Joyful news from the new found world (1492-1880)

The first European to smoke tobacco was the first to be persecuted for it. In October 1492, after two months at sea, Christopher Columbus reached America. When he landed in Cuba a month later, two of his crew - Rodrigo de Jerez and Luis de Torres - encountered Native Americans who presented them with tobacco leaves as an offering of friendship and the two Spaniards were initiated in the art of smoking.

The Indians of North and Central America had been chewing and smoking the plant in religious rituals since around 5000 BC, believing it to be a gift from God with the power to drive out evil spirits. Used in medicine, it was thought that tobacco smoke could cure a variety of physical ailments and, over time, men of higher status began to use it as a mild recreational drug. When used socially, it greased the wheels of social interaction and eased tensions, most famously when the pipe of peace was smoked.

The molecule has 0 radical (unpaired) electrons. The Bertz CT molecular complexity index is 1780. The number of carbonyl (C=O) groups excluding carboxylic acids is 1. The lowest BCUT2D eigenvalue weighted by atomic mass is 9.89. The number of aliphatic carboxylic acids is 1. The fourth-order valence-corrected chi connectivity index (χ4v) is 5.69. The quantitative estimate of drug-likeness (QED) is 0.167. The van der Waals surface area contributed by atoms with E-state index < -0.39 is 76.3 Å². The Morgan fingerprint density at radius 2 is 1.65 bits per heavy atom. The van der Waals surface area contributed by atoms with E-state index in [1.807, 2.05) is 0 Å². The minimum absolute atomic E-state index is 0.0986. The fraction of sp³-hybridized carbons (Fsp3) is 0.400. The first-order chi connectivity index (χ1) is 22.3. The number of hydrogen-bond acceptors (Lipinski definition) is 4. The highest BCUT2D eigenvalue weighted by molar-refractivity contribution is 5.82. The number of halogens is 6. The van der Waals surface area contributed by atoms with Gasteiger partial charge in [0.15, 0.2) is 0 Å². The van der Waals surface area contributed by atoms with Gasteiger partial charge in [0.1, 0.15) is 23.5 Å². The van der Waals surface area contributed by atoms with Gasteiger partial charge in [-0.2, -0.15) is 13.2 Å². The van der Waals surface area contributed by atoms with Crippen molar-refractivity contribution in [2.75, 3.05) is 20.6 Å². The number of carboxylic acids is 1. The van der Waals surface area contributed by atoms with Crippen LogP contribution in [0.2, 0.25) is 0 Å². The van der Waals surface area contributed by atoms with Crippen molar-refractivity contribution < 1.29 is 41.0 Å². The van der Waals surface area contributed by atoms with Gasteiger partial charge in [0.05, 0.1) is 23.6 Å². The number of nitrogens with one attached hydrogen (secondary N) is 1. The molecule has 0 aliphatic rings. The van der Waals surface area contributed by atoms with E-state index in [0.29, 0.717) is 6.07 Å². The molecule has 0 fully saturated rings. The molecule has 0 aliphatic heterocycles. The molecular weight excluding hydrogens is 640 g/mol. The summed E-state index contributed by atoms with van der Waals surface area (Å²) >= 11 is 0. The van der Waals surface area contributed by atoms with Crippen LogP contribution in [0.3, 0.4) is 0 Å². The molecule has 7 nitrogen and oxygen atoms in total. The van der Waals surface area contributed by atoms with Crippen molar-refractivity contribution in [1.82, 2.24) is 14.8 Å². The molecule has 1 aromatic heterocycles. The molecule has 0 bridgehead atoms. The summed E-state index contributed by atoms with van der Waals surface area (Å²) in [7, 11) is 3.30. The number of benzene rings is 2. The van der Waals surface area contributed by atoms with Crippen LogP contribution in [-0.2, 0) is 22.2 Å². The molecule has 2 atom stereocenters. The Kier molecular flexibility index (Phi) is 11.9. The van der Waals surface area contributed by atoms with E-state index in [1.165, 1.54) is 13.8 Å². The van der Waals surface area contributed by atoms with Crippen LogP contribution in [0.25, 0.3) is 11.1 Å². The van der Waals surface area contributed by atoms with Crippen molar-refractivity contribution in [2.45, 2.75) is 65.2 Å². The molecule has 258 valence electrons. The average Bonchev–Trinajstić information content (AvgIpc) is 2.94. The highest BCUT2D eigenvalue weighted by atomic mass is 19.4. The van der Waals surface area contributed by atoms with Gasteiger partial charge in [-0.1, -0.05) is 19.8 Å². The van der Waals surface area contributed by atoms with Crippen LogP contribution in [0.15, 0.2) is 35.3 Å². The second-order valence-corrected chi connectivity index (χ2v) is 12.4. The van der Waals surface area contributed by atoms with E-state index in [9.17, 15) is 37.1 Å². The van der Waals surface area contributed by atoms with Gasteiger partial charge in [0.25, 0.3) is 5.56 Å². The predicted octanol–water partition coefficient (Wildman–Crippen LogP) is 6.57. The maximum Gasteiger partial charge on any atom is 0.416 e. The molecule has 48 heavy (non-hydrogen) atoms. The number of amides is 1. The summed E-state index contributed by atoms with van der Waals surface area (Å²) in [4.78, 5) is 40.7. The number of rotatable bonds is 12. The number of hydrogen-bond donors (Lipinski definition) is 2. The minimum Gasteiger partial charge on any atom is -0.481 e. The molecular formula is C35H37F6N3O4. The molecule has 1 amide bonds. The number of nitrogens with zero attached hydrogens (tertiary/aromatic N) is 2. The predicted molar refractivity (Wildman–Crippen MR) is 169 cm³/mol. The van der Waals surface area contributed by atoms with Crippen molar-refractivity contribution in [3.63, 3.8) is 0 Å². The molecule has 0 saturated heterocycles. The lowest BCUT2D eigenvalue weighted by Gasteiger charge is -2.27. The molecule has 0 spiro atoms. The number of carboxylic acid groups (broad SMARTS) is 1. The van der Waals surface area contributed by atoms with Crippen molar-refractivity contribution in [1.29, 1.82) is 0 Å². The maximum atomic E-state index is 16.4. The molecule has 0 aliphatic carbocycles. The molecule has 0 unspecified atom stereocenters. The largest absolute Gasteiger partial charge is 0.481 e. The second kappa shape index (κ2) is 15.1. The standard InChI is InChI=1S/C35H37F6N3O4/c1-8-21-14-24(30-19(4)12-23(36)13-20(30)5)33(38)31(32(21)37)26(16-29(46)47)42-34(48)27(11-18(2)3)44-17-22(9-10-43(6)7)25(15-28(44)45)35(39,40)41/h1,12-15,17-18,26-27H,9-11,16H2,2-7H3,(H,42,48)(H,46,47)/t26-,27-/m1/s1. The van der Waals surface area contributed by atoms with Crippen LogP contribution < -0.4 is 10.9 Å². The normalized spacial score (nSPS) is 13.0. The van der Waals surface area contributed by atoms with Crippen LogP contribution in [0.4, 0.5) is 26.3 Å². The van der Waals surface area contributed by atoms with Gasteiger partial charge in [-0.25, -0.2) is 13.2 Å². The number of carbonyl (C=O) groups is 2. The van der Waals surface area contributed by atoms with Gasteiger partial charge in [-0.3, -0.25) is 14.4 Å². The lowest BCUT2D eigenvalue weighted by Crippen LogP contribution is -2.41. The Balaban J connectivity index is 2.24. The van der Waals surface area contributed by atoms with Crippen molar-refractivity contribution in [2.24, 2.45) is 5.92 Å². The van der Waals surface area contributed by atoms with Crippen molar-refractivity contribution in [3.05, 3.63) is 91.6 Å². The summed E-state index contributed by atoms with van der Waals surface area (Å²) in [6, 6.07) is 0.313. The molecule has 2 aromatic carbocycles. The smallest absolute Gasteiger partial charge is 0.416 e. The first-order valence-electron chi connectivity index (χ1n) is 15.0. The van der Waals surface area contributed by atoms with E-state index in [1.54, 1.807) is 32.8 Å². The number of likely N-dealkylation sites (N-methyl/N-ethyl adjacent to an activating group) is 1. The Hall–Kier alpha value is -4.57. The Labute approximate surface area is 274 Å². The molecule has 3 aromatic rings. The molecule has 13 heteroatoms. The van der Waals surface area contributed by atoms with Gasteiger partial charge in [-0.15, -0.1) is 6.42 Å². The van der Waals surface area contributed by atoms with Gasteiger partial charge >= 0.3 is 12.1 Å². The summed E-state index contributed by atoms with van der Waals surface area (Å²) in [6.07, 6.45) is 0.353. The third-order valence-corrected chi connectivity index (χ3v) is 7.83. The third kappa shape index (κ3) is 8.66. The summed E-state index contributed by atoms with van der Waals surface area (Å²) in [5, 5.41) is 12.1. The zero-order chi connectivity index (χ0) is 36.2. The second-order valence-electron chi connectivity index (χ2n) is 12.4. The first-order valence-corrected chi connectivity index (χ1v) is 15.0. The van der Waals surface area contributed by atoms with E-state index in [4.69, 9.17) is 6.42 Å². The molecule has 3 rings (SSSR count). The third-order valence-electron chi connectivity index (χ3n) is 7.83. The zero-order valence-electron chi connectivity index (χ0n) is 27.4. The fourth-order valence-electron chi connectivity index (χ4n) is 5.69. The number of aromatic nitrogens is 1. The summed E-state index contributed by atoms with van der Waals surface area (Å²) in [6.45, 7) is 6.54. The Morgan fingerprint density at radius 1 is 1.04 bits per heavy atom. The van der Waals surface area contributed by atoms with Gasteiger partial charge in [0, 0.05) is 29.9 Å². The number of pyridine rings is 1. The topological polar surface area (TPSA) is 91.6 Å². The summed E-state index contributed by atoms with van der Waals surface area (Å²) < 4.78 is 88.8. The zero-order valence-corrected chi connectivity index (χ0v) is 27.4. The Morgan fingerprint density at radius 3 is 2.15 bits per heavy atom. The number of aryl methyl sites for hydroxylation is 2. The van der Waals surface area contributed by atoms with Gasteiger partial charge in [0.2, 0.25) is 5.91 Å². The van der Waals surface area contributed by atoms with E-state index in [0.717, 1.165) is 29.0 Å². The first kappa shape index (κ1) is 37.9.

The Native Americans Columbus and his men encountered used a Y-shaped pipe called a 'toboca', from which the Spanish derived the word 'tobacco'. The great explorer later described how they would take the pipe, light it at "one end and at the other chew or suck or take it in their breath that smoke which dulls their flesh and as it were intoxicates and so they say that they do not feel weariness." Both the pipe and the weed were alien to Europeans and, as Columbus's description indicates, they had no verb with which to describe the process. For years it would be known as "drinking smoke".

From the very outset, the people of the Old World were divided between those who swiftly became enamoured of tobacco and those who found the smell unpleasant and the habit depraved...

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